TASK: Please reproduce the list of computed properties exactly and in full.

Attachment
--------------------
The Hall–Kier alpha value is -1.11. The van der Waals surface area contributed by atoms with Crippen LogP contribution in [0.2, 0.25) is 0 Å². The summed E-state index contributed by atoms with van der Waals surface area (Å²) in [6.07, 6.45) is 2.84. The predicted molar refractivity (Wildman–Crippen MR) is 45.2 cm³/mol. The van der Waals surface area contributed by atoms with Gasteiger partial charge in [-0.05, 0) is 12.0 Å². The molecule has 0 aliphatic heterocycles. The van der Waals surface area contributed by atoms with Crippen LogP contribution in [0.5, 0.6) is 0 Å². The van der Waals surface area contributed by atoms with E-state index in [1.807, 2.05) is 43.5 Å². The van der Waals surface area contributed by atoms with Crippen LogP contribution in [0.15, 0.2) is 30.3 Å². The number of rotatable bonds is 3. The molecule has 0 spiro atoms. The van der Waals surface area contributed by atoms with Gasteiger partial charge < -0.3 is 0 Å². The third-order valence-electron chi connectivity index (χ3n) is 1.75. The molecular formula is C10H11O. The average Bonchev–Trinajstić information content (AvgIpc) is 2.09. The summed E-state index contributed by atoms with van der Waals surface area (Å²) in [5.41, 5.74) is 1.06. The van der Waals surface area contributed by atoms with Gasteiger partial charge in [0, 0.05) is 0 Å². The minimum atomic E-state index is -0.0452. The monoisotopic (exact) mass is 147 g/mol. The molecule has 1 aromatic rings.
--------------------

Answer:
The Hall–Kier alpha value is -1.11. The van der Waals surface area contributed by atoms with Crippen LogP contribution in [0.2, 0.25) is 0 Å². The summed E-state index contributed by atoms with van der Waals surface area (Å²) in [6.07, 6.45) is 2.84. The predicted molar refractivity (Wildman–Crippen MR) is 45.2 cm³/mol. The van der Waals surface area contributed by atoms with Gasteiger partial charge in [-0.05, 0) is 12.0 Å². The molecule has 0 aliphatic heterocycles. The van der Waals surface area contributed by atoms with Crippen LogP contribution in [0.5, 0.6) is 0 Å². The van der Waals surface area contributed by atoms with E-state index in [1.807, 2.05) is 43.5 Å². The van der Waals surface area contributed by atoms with Crippen LogP contribution in [0.15, 0.2) is 30.3 Å². The number of rotatable bonds is 3. The molecule has 0 spiro atoms. The van der Waals surface area contributed by atoms with Gasteiger partial charge < -0.3 is 0 Å². The third-order valence-electron chi connectivity index (χ3n) is 1.75. The molecular formula is C10H11O. The average Bonchev–Trinajstić information content (AvgIpc) is 2.09. The summed E-state index contributed by atoms with van der Waals surface area (Å²) in [5.41, 5.74) is 1.06. The van der Waals surface area contributed by atoms with Gasteiger partial charge in [0, 0.05) is 0 Å². The minimum atomic E-state index is -0.0452. The monoisotopic (exact) mass is 147 g/mol. The molecule has 1 aromatic rings.